Supporting the Arts in Western Massachusetts and Beyond

June 1, 2013

Catch Me If You Can

The Bushnell Broadway Series, Hartford, CT
through June 2, 2013
by Kait Rankins

Catch Me If You Can is based on the true story of Frank W. Abagnale, Jr., who in the 1960s stole nearly two million dollars in bad checks and got away with it by impersonating a pilot, a doctor, and a lawyer -- all before he was 21 years old. After serving time in prison, Abagnale has since gone on to work with the FBI ever since, using his expertise to prevent crimes like his own. With his deeds immortalized in a memoir and then a Steven Spielberg film of the same name starring Leonardo DiCaprio and Tom Hanks, it at first seems like an unusual topic for a musical. However, the Frank Jr. of the musical possesses a charm and flash not unlike Harold Hill, musical theatre's most legendary con artist from The Music Man. Under Frank Jr.'s leadership, it becomes difficult to imagine this story in any other medium: After being cornered by the FBI in an airport, Frank Jr. insists on telling the story of his crimes "his way" -- and it turns out his way is to break the fourth wall, bring on the dancing girls and flashy colors, and present his life as if he's host of his own television show.

There's no mystery in what's going to happen: the show starts at the ending scene and is then told through flashbacks, and the program includes a short biography of the real Frank W. Abagnale Jr. that details events set after the show's end. Instead, we know what happened -- but like FBI Agent Carl Hanratty, who has doggedly pursued Abagnale, we want to know how. How, exactly, does a teenager go from being in high school to being on the run? How does a teenager commit grand larceny? Most pressingly, how in the world does a teenager pass himself off as a pilot, a doctor, and a lawyer?

With songs by Marc Shaiman and Scott Wittman (Hairspray, Smash) and a book by Terrence McNally (The Full Monty, Ragtime), with choreography by Jerry Mitchell (Hairspray, Legally Blonde) and directed by Jack O'Brien (Hairspray, The Full Monty, Dirty Rotten Scoundrels), Catch Me If You Can is clever and stylish. Despite wildly different subjects and settings, it inevitably draws comparisons to Hairspray, another Shaiman/Wittman musical set in the 1960s. While the songs are not as infectious or instantly memorable as Hairspray, the music is mostly catchy and the lyrics are consistently clever. Highlights include FBI agent Carl Hanratty's showstopping dance number "Don't Break the Rules" and Frank Jr.'s emotional "Good-bye" when he finds himself cornered with no way out. Some of the songs are forgettable, which probably led to its lack of success on Broadway, but it's McNally's book that saves the day. Though at times strangely paced, the dialogue is clever and quick, all culminating in an emotional ending scene that strips away the flash and style and showcases two actors at their very best.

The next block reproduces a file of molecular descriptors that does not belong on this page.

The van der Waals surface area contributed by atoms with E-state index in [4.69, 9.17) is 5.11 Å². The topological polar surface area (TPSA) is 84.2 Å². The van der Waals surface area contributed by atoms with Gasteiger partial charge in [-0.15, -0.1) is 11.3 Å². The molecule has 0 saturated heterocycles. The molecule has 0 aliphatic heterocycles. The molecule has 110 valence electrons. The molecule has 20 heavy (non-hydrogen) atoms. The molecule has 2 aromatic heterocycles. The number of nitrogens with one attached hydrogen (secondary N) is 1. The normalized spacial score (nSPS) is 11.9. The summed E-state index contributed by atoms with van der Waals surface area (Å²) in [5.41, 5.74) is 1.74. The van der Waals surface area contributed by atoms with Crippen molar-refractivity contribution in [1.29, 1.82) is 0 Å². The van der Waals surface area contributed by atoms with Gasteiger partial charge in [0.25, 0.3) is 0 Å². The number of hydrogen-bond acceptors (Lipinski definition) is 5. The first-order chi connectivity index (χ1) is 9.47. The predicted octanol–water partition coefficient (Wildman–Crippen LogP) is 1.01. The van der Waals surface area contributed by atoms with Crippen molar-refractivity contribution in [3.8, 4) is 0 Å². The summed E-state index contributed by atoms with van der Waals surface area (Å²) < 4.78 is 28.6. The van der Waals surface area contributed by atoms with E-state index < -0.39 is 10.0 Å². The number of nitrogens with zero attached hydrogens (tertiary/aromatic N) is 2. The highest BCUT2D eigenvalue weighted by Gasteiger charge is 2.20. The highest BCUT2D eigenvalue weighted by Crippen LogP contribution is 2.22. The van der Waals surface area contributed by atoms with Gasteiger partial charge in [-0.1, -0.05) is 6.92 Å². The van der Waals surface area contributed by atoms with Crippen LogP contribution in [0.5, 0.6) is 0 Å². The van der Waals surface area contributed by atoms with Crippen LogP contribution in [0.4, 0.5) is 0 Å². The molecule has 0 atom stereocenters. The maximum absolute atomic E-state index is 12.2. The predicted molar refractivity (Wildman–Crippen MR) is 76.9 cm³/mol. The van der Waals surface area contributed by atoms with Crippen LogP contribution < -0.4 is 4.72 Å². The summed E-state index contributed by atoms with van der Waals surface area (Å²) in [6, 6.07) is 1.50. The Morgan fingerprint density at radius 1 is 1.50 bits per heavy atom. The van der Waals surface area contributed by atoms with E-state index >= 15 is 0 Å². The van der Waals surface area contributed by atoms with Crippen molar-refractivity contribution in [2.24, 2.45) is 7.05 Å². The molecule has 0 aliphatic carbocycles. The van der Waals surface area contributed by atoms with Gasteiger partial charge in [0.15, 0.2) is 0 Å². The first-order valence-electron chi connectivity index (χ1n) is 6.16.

Catch Me If You Can might border on being too flashy, but relies completely on the likeability of its two lead actors. Stephen Anthony plays Frank Jr. with a geeky, childlike charm. It is impossible to forget that he's just a kid, treating this as a game. He doesn't mean to hurt anyone -- in fact, it doesn't seem like he could hurt anyone. He gleefully tells the story of his crimes, appears and disappears from the stage by slipping in and out of crowds and making use of misdirection, and makes us all forget that what he's doing is horribly illegal. It's easy to want him to succeed. As the walls close in on him, Anthony showcases Frank Jr.'s youth and vulnerability: he goes from expert showman to frightened child with complete believability.

As Agent Carl Hanratty, Merritt David Janes is middle-aged and weary, a dogged lawman who takes the job more seriously than his colleagues. He is incredibly "uncool" by his own admission, lacks the flair of Frank Jr., but has a naturally father-like attitude that slowly starts to reveal itself throughout the story. As these two characters connect, beginning with the end of Act I, we find ourselves less with a Jean Valjean-versus-Javert situation (good-hearted criminal chased by uptight lawman with no pity) and more with two people desperately seeking family and finding it in the most unlikely place.

Strip away all of the flash and color, and this relationship is ultimately the heart of the show and what makes it unique. Anthony and Janes nail their performances and their chemistry, giving the audience two characters to root for and a story to care about.